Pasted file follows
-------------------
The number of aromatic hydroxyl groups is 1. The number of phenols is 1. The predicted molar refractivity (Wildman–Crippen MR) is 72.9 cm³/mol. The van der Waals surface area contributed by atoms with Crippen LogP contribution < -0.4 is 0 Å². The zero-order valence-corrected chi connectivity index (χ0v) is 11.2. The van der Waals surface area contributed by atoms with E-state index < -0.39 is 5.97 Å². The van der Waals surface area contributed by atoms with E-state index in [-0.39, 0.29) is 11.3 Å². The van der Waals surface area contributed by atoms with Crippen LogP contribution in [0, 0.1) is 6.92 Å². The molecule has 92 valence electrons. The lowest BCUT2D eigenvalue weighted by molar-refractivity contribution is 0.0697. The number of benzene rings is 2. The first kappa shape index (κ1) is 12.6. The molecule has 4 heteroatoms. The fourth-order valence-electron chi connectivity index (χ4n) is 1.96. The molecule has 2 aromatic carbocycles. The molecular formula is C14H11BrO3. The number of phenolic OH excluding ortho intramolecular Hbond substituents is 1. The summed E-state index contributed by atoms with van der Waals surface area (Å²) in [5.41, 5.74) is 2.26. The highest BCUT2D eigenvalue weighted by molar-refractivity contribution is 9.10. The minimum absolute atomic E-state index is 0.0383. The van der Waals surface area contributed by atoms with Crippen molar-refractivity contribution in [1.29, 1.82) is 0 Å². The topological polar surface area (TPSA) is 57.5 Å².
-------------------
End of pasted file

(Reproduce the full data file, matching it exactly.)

The number of aromatic hydroxyl groups is 1. The number of phenols is 1. The predicted molar refractivity (Wildman–Crippen MR) is 72.9 cm³/mol. The van der Waals surface area contributed by atoms with Crippen LogP contribution < -0.4 is 0 Å². The zero-order valence-corrected chi connectivity index (χ0v) is 11.2. The van der Waals surface area contributed by atoms with E-state index < -0.39 is 5.97 Å². The van der Waals surface area contributed by atoms with E-state index in [-0.39, 0.29) is 11.3 Å². The van der Waals surface area contributed by atoms with Crippen LogP contribution in [0, 0.1) is 6.92 Å². The molecule has 92 valence electrons. The lowest BCUT2D eigenvalue weighted by molar-refractivity contribution is 0.0697. The number of benzene rings is 2. The first kappa shape index (κ1) is 12.6. The molecule has 4 heteroatoms. The fourth-order valence-electron chi connectivity index (χ4n) is 1.96. The molecule has 2 aromatic carbocycles. The molecular formula is C14H11BrO3. The number of phenolic OH excluding ortho intramolecular Hbond substituents is 1. The summed E-state index contributed by atoms with van der Waals surface area (Å²) in [5.41, 5.74) is 2.26. The highest BCUT2D eigenvalue weighted by molar-refractivity contribution is 9.10. The minimum absolute atomic E-state index is 0.0383. The van der Waals surface area contributed by atoms with Crippen molar-refractivity contribution in [1.29, 1.82) is 0 Å². The topological polar surface area (TPSA) is 57.5 Å².